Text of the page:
Several liberal organizations sent a letter to Ohio Gov. Mike DeWine Friday urging him to “immediately reduce state and local incarcerated populations” during the coronavirus pandemic.
“We are writing to strongly urge you to immediately order the reduction of state and local incarcerated populations with all deliberate speed due to the extreme, foreseeable risk COVID-19 poses to incarcerated youth and adults, to the staff in those institutions, and to all Ohioans,” states the letter.
The letter was sent by the ACLU of Ohio, the Ohio Organizing Collaborative, the Ohio Transformation Fund, and Policy Matters Ohio.
“We are ready to work with your administration in whatever way is helpful to safely reduce incarceration numbers as much as possible, making sure that any orders are focused on releasing those with a lower risk of recidivism and those with a higher risk of infection,” it adds.
According to the letter, there are a number of legal mechanisms DeWine’s administration can employ to reduce prison populations, including the issuance of another public health emergency order or declaring an overcrowding emergency in state prisons.
As of Monday, 21 prisoners in Ohio had been tested for the virus with zero positive cases and two tests still pending, according to the Ohio Department of Rehabilitation and Correction (DRC). However, the state announced Sunday night that an employee at the Marion Correctional Institution tested positive for the virus.
“There has been no state-level order to directly reduce jail, prison, or youth-detention populations. This is perhaps the most critical step needed to reduce the likelihood that their internal health systems will be overwhelmed and allow for more housing flexibility to quarantine infected people as needed,” the letter continues.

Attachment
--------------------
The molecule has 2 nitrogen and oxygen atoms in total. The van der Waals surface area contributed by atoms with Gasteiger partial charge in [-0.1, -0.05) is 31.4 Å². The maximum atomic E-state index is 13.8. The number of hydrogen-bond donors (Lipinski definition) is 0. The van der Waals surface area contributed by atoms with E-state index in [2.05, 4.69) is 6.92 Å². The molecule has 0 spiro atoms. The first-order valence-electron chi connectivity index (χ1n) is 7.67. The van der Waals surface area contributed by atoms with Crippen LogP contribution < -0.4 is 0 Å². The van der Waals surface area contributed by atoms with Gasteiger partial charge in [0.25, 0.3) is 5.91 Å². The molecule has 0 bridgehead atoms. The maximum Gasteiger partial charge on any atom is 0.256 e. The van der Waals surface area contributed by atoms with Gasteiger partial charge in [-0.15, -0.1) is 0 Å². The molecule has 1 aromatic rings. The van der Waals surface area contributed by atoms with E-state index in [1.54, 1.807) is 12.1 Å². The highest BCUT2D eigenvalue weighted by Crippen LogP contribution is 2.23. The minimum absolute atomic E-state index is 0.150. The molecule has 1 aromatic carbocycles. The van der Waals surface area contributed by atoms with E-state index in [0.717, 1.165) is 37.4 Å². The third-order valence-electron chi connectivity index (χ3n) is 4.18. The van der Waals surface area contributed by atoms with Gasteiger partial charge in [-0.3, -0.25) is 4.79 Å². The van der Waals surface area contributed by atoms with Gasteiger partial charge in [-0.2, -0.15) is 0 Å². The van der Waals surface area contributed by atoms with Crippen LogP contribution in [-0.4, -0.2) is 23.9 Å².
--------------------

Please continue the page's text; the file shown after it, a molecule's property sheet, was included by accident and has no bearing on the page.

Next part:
“This glaring inaction is particularly worrying because of the health evidence you are no doubt already aware of: incarceration settings are ideal for rapidly amplifying infectious disease and then spreading it to the surrounding community.”
The letter comes after Derek Lichtenwalter, a prisoner serving a two-year sentence in Guernsey County, filed a lawsuit with the Ohio Supreme Court seeking release from prison because of the coronavirus.
In his complaint, Lichtenwalter said the prison’s “bed areas are so crowded that I am within three feet of at least twelve people and those twelve are in the same position. This means that there are 126 people in my ‘dorm’ that are within 3-4 feet of each other,” according to the Associated Press.
“The common areas are overcrowded and what this means is once it gets to the prison it will be spread quickly through the population,” states the complaint.
The state has asked the court to dismiss the lawsuit and said Lichtenwalter doesn’t have “a clear legal right to be released from prison due to the COVID-19 pandemic.”
Gov. DeWine said on Twitter Monday that the DRC “instituted some time ago a practice of checking on every employee who comes in.”
We have similar protocols at @OhioDYS and our state psychiatric hospitals.
— Governor Mike DeWine (@GovMikeDeWine) March 30, 2020
“Every staff member is encouraged to stay home if ill. They take the temperature of every employee coming in,” he said. “We have similar protocols at Ohio Department of Youth Services and our state psychiatric hospitals.”
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